Does anyone successfully use the email templates provided by Marketo? If not, what do you use?

Level 1

Does anyone successfully use the email templates provided by Marketo? If not, what do you use?

Hi all, 


We have set up Marketo and my manager was told that 95% of Marketo users make use of the templates provided, but we seem to be having a lot of difficulty with these. Would love to know what others are doing regarding email creation?



Level 4 - Champion

Re: Does anyone successfully use the email templates provided by Marketo? If not, what do you use?

Hey Natalie, 

I think there is a ton of value in a well built custom template! I've personally not had a ton of luck with the out-of-the-box templates offered, but they can be an ok starting point if needed. 

Some of my favorite options, (there are tons out there). 

One word of advice - You get what you pay for, I would be wary of template costs that sound too good to be true! 

Level 10

Re: Does anyone successfully use the email templates provided by Marketo? If not, what do you use?

As a last resort Marketo's starter email templates can be useful. My experience has not been that anywhere close to 95% of teams actually use those templates and if they do, it's not long before they're looking for a better solution. Where you'll find the value in the Marketo Starter Layouts is in having something ready and tested "as-is" if you need to get something out and don't have concerns for rebranding or changing up the layout at all. Granted, that's not really a "real world" solution, but they're there as a backstop so you can at least do something fancy with the editor.


I really agree with Jessica here that you no doubt get what you pay for when it comes to email setup.

If you've ever rented a car or moving truck and haven't been able to move the driver seat up/down and had to drive the entire way in an uncomfortable position -- you'll know exactly what this is like. It's possible to get a deal on email (or a rental) but you might not even think to consider if the seats actually move or not (because you'd assume someone else already thought of that) and might be in for a crappy ride.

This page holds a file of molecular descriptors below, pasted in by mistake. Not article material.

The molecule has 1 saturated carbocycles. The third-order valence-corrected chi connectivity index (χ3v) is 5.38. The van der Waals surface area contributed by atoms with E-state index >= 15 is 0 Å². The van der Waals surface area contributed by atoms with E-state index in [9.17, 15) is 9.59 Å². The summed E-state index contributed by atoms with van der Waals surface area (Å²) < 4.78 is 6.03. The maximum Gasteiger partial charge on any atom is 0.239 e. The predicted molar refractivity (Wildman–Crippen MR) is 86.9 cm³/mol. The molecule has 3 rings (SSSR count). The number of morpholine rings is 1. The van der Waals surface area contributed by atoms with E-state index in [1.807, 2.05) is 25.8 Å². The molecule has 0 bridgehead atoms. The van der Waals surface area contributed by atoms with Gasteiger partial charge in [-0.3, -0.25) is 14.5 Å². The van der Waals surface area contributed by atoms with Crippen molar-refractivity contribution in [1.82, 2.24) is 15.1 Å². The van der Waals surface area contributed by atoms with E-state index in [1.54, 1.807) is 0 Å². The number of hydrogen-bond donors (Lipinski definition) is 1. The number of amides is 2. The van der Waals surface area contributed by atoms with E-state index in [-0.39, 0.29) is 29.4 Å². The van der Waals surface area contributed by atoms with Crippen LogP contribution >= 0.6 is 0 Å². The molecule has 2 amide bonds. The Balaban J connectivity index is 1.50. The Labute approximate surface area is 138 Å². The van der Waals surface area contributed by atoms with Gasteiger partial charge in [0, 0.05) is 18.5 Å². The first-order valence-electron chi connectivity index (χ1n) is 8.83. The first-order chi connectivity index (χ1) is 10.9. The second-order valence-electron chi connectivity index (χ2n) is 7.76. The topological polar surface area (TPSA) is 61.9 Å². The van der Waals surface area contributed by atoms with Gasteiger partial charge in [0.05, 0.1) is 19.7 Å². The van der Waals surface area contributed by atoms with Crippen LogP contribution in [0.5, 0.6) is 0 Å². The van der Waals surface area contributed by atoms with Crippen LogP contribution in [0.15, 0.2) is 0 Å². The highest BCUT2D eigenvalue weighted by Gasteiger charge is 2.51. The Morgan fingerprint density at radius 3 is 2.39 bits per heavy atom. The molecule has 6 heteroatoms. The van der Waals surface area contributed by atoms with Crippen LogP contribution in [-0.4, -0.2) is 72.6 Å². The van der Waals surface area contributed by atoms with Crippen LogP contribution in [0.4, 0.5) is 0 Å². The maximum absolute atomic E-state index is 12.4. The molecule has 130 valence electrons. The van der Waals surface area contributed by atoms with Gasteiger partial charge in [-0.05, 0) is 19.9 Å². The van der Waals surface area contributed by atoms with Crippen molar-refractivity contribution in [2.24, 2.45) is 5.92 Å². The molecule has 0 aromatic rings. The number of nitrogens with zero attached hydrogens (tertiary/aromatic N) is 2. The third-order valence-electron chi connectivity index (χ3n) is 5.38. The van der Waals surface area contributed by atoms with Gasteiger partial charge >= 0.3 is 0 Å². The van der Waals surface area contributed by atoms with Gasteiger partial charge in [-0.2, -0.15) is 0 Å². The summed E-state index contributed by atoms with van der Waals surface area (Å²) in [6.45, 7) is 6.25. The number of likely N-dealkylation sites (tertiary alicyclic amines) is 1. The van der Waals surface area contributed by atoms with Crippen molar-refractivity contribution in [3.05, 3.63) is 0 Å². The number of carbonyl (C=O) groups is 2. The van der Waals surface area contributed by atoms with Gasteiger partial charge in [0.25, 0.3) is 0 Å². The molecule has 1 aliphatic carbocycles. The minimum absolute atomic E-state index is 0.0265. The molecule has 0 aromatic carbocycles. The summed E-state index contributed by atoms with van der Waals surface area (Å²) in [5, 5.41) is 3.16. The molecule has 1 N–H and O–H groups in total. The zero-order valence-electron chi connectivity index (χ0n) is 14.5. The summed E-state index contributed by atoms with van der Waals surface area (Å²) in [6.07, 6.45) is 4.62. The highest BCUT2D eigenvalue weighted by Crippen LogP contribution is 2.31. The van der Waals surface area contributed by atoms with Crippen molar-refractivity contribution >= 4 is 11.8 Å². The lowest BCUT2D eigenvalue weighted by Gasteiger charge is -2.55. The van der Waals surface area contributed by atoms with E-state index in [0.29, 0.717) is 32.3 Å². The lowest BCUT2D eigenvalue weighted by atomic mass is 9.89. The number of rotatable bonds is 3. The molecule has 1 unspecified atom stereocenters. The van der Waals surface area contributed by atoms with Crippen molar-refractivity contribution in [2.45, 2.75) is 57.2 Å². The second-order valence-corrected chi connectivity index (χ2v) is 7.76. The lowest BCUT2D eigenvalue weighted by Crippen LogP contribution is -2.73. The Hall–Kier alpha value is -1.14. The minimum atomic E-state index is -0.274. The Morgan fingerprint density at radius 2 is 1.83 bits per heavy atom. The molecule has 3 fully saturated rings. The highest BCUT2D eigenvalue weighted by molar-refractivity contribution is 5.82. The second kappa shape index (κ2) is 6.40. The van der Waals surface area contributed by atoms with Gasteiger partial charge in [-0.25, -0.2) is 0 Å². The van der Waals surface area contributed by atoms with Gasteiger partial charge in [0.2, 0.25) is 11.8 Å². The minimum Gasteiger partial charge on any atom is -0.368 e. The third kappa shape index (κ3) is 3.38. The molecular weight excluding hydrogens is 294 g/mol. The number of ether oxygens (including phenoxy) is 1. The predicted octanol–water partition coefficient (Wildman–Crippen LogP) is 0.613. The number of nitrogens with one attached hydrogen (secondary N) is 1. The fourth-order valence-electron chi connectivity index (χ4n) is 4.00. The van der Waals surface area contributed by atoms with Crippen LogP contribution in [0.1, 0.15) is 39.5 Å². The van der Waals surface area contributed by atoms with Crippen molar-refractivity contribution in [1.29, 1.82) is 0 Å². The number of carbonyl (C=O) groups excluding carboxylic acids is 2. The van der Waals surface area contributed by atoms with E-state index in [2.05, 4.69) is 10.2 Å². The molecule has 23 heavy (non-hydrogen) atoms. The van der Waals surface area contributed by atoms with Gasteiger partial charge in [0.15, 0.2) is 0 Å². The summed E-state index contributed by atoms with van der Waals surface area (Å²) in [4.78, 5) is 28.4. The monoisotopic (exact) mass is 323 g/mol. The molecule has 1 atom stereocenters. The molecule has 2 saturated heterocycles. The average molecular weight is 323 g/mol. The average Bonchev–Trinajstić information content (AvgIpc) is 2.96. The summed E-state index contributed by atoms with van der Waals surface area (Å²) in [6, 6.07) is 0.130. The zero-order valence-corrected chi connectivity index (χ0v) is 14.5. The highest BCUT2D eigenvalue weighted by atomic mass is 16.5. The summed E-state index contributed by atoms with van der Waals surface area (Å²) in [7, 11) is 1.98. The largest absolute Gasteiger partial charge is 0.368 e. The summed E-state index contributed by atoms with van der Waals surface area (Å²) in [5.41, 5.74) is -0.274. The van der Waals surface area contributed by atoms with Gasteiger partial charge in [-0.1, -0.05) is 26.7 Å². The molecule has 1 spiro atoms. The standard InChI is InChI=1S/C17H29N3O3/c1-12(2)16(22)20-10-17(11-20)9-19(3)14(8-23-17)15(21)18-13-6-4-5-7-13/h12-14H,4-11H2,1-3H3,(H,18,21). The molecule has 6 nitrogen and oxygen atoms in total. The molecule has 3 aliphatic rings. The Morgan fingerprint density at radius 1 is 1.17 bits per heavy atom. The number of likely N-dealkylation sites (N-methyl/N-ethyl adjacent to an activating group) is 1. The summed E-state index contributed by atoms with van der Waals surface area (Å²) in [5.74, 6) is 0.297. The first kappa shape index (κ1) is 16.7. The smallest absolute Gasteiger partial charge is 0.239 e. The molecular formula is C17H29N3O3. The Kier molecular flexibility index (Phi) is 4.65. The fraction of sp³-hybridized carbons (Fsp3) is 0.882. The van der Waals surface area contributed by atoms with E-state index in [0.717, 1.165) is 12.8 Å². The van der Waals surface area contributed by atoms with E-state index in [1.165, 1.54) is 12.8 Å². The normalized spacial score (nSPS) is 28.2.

While this might sound like bad news, in all honesty, sometimes you've just got to get something out the door and the minimum viable product (cheapest, best and fastest) is what you're after.  You'll find plenty of these solutions around the internet if you're ever in a pinch to get something out.


In general I see email "templates" falling into one of 3 categories:


1) As-is, layout based: These are usually hard-coded or inflexible emails that are purpose built to do just one thing and do it well. It's hard to argue with "Free" as a cost for a value assessment here, but the lurking costs of updates and complex edits whenever you want something changed make these a "cost center" moving forward in my experience. It's easy to write bad code that works, but it's much harder for someone else to fix it when things change moving forward.


2) Kitchen Sink: Audit all your use-cases and create a specific collection of modules (i.e. Speaker Module, Webinar Module, etc) that you can just drop into different layouts as needed. These usually have a TON of modules that are specific to some use case. Kitchen Sink templates are usually "everything you need right now" but not as future-proof as you'd like them to be. In some cases, I'd expect the cost of something like this to run close to the cost of a modular template at the end of the day. Where you'd be gaining value here is in not having to recreate a template for each new use-case but where you'd be losing value is when anything changed and you needed a new module (b/c you can't just break em apart and stack em back together)


3) Modular: A more refined version of the "kitchen sink" approach, this is more a collection of individual elements that you'd stack up to create more complex setups. Modular emails are usually more flexible (universal) but also more expensive. Where you'd gain value here is over the long-run (3-4yrs in my experience) and where you'd lose value is if you only needed something simple or "fixed".


My best advice here is think about your future self and where you want your email game to be in a few years and work backwards to the best way to get there. Where I've seen this go wrong (and get expensive to fix) is when the short-term solution (band-aid) turns into "the solution" (foundation) and things just kind of spiral from there into a bunch of different iterations and mess.